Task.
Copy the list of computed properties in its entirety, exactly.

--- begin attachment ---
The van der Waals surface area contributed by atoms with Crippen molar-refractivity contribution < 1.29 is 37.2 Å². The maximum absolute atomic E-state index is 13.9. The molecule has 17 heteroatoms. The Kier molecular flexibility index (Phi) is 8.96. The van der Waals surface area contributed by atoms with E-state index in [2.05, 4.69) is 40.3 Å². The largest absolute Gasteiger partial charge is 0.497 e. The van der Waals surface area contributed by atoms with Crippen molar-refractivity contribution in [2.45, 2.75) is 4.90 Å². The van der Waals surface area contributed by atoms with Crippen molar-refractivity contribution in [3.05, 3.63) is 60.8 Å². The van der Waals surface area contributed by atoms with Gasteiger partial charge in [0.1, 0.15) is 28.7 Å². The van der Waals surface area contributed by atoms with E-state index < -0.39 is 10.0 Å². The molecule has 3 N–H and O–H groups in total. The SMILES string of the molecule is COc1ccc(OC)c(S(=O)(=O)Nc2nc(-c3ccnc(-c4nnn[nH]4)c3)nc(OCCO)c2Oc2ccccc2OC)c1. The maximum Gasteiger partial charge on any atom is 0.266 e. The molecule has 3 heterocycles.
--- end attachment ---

The van der Waals surface area contributed by atoms with Crippen molar-refractivity contribution < 1.29 is 37.2 Å². The maximum absolute atomic E-state index is 13.9. The molecule has 17 heteroatoms. The Kier molecular flexibility index (Phi) is 8.96. The van der Waals surface area contributed by atoms with E-state index in [2.05, 4.69) is 40.3 Å². The largest absolute Gasteiger partial charge is 0.497 e. The van der Waals surface area contributed by atoms with Crippen molar-refractivity contribution in [2.45, 2.75) is 4.90 Å². The van der Waals surface area contributed by atoms with Crippen molar-refractivity contribution in [3.05, 3.63) is 60.8 Å². The van der Waals surface area contributed by atoms with Gasteiger partial charge in [0.1, 0.15) is 28.7 Å². The van der Waals surface area contributed by atoms with E-state index < -0.39 is 10.0 Å². The molecule has 3 N–H and O–H groups in total. The SMILES string of the molecule is COc1ccc(OC)c(S(=O)(=O)Nc2nc(-c3ccnc(-c4nnn[nH]4)c3)nc(OCCO)c2Oc2ccccc2OC)c1. The maximum Gasteiger partial charge on any atom is 0.266 e. The molecule has 3 heterocycles.